Shapes… I’ll walk down the street and see how… I don’t know, bro. I’m very inspired by shapes and colors, and that’s really it. I’m also inspired by a concept. For the Ghetto University collection, I did a yearbook sheet and then just the straight lookbook, but I’m inspired more so by storytelling. If there’s a story attached to it, I think it makes it more valuable and it makes it easier for people to relate to it.
Who do you admire within your industry (or any creative industry) as far as setting an example with their work ethic or career path?
That’s so hard. You know, honestly… my friends. I’ve seen how young they were at the start of their careers and where they are now… and it’s nonstop work. The people that are in Chicago right now are killing shit.
What is it like navigating the fashion industry as an emerging brand?
It’s hard because there’s so much to learn and figure out. I don’t necessarily have a mentor so I’ve done a lot of failing and trial and error on my own. And it sucks and I’ve lost a lot of money but I also know at the end of the day that it’s worth it and I’m doing it on my own. Chicago doesn’t have a ton of resources for the fashion industry in general so there’s a lot of research that goes into it.
What are some obstacles you first faced when you began your brand?
Even now, production… it’s not only expensive but hard to find because a lot of times it’s overseas. It’s a communication barrier, it’s a financial barrier, and then it’s like… how do I get rid of this shit? How do I sell it? You just get stuck with a lot of inventory.
If you had to think back on the moment you felt most accomplished or proud, what would that moment be?
I think that it was the first event that I did at Fat Tiger because it was something I organized start to finish. I negotiated margins with the venue, I brought in a sponsor, I arranged for production of my hats, I arranged for DJs to come through and at the end of all of that… there was a huge turnout. It was a party and it was fun and I did all of that shit on my own. So I think that that was just a huge accomplishment.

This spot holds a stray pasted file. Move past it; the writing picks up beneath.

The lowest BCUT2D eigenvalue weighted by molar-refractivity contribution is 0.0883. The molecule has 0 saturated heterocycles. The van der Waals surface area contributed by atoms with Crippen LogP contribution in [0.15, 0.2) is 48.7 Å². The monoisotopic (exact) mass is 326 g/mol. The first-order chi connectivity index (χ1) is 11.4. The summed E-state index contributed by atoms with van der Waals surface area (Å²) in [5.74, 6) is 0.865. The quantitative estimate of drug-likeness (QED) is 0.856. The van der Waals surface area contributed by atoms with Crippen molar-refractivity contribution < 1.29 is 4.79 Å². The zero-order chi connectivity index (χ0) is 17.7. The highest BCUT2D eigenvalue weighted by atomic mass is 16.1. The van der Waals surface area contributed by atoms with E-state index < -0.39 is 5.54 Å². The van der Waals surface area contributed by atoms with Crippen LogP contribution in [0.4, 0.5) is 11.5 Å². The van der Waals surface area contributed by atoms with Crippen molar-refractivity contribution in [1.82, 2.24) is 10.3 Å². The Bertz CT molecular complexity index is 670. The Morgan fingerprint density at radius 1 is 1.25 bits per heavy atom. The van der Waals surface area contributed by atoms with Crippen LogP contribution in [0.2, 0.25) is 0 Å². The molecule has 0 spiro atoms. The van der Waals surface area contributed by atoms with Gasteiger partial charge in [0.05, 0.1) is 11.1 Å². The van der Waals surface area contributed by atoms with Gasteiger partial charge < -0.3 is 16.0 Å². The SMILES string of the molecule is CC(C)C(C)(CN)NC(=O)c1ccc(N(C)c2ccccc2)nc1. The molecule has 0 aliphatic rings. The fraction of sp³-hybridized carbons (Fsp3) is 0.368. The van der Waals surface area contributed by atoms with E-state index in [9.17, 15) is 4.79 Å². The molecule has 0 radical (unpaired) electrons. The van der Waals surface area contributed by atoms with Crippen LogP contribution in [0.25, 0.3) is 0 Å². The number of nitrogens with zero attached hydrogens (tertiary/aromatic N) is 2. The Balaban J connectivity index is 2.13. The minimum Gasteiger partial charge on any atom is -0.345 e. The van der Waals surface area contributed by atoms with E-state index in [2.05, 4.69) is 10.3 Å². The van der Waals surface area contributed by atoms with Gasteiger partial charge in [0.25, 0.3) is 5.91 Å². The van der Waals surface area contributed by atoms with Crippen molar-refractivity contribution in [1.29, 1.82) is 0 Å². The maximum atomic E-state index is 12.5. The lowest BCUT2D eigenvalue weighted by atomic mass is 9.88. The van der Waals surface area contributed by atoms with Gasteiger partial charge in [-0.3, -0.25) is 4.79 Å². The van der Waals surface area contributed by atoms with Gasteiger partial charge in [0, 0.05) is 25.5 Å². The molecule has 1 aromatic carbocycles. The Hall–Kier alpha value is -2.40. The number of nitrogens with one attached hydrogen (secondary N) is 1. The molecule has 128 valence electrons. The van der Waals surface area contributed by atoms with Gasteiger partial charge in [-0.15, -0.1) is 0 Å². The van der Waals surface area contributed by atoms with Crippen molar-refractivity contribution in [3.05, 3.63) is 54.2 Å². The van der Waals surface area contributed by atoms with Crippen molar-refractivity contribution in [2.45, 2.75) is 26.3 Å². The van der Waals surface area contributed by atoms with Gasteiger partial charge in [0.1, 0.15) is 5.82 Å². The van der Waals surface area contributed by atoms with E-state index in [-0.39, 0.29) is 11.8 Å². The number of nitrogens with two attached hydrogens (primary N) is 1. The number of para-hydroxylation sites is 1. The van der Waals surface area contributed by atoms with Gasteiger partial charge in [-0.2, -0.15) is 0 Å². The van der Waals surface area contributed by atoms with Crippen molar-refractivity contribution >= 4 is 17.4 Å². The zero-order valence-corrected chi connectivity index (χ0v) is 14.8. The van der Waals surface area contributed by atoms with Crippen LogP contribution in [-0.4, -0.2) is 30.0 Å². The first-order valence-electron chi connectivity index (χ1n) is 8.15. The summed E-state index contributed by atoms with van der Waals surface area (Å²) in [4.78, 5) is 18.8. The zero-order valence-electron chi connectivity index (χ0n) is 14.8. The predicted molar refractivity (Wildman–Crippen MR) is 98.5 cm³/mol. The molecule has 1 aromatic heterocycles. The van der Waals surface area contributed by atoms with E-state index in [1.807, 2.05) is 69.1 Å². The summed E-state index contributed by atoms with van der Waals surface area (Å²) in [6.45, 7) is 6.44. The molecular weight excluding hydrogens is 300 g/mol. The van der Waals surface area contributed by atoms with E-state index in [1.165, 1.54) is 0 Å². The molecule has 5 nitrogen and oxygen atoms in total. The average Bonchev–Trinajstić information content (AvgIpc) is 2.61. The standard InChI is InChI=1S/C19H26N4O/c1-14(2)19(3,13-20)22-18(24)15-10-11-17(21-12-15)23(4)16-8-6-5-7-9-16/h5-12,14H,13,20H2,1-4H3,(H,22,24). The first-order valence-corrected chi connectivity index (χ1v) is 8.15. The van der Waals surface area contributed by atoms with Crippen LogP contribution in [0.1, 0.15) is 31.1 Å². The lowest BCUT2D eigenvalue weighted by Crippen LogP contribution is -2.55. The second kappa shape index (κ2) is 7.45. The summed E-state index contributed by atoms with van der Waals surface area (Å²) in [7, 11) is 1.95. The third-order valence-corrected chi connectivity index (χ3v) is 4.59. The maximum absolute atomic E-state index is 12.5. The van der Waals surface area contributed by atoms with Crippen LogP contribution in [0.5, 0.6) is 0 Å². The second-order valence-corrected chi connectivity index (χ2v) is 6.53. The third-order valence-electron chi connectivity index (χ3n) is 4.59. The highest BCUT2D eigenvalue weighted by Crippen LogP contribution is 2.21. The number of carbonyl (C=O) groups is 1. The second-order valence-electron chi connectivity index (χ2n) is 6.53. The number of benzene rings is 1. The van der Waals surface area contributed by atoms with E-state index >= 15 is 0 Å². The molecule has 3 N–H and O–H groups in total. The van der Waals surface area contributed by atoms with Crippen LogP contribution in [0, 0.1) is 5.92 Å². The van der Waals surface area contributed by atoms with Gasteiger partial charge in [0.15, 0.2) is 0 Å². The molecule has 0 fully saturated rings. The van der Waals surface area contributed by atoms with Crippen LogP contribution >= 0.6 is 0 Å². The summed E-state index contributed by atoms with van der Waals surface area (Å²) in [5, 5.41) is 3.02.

What are your goals for the near future?
To crank out two more capsule collections before the summer’s over and get those placed in a few stores around the city. Really focusing on detail and putting out a higher quality product. And creating more of a buzz. Just taking shit to the next level. And even in the next year or so… to have my own store.
What has being a small business owner taught you and do you have any advice for anyone interested in pursuing their passion on a professional level?
Honestly… I would say work for someone else first. I work for Bucketfeet and there’s absolutely no price tag I could put on the experience I’ve learned from them as far as navigating on a professional level. You want people to take you seriously, it’s super important.
Do you feel that it’s harder to be taken seriously as a woman?
No… And I think that that’s a good question to be asked because women need to know that they can do whatever they want to do.
Olivia’s site and clothing brand, Og. Brand, can be found here.
Adeline Ania is an Algerian native and writer currently based in Chicago. She spends her free time in coffee shops and museums and religiously forgets to water her plants. Her personal works greatly revolve around the concept of feeling misaligned with her true origins and she is inspired by creating connections with other women. Instagram // Tumblr // Twitter